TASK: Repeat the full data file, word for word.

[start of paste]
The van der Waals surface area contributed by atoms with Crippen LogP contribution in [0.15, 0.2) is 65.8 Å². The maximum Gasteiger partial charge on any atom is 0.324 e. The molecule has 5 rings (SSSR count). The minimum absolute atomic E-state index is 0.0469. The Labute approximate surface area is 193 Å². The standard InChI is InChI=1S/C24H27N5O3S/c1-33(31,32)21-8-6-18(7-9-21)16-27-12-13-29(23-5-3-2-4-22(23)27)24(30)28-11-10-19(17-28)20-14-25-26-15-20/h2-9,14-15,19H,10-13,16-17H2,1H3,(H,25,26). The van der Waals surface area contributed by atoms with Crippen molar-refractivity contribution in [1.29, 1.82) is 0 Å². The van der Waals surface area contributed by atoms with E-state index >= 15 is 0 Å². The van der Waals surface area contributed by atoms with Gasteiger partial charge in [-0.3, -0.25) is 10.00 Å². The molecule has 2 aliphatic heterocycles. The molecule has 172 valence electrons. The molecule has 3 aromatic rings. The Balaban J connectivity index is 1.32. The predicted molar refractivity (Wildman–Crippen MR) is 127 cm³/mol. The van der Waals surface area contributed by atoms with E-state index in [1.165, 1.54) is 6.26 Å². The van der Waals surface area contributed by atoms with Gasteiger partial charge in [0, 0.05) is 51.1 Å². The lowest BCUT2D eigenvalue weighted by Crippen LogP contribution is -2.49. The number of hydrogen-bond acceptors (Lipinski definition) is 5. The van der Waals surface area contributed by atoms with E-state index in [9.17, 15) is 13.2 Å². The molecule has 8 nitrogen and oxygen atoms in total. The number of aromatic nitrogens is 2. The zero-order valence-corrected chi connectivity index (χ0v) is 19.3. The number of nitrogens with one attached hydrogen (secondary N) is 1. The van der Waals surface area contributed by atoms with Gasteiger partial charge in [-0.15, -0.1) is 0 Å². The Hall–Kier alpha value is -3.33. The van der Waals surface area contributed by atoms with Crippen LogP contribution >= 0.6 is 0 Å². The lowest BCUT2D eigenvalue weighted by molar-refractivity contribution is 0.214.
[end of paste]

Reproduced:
The van der Waals surface area contributed by atoms with Crippen LogP contribution in [0.15, 0.2) is 65.8 Å². The maximum Gasteiger partial charge on any atom is 0.324 e. The molecule has 5 rings (SSSR count). The minimum absolute atomic E-state index is 0.0469. The Labute approximate surface area is 193 Å². The standard InChI is InChI=1S/C24H27N5O3S/c1-33(31,32)21-8-6-18(7-9-21)16-27-12-13-29(23-5-3-2-4-22(23)27)24(30)28-11-10-19(17-28)20-14-25-26-15-20/h2-9,14-15,19H,10-13,16-17H2,1H3,(H,25,26). The van der Waals surface area contributed by atoms with Crippen molar-refractivity contribution in [1.29, 1.82) is 0 Å². The van der Waals surface area contributed by atoms with E-state index >= 15 is 0 Å². The van der Waals surface area contributed by atoms with Gasteiger partial charge in [-0.3, -0.25) is 10.00 Å². The molecule has 2 aliphatic heterocycles. The molecule has 172 valence electrons. The molecule has 3 aromatic rings. The Balaban J connectivity index is 1.32. The predicted molar refractivity (Wildman–Crippen MR) is 127 cm³/mol. The van der Waals surface area contributed by atoms with E-state index in [1.165, 1.54) is 6.26 Å². The van der Waals surface area contributed by atoms with Gasteiger partial charge in [0, 0.05) is 51.1 Å². The lowest BCUT2D eigenvalue weighted by Crippen LogP contribution is -2.49. The number of hydrogen-bond acceptors (Lipinski definition) is 5. The van der Waals surface area contributed by atoms with E-state index in [9.17, 15) is 13.2 Å². The molecule has 8 nitrogen and oxygen atoms in total. The number of aromatic nitrogens is 2. The zero-order valence-corrected chi connectivity index (χ0v) is 19.3. The number of nitrogens with one attached hydrogen (secondary N) is 1. The van der Waals surface area contributed by atoms with Gasteiger partial charge in [-0.15, -0.1) is 0 Å². The Hall–Kier alpha value is -3.33. The van der Waals surface area contributed by atoms with Crippen LogP contribution >= 0.6 is 0 Å². The lowest BCUT2D eigenvalue weighted by molar-refractivity contribution is 0.214.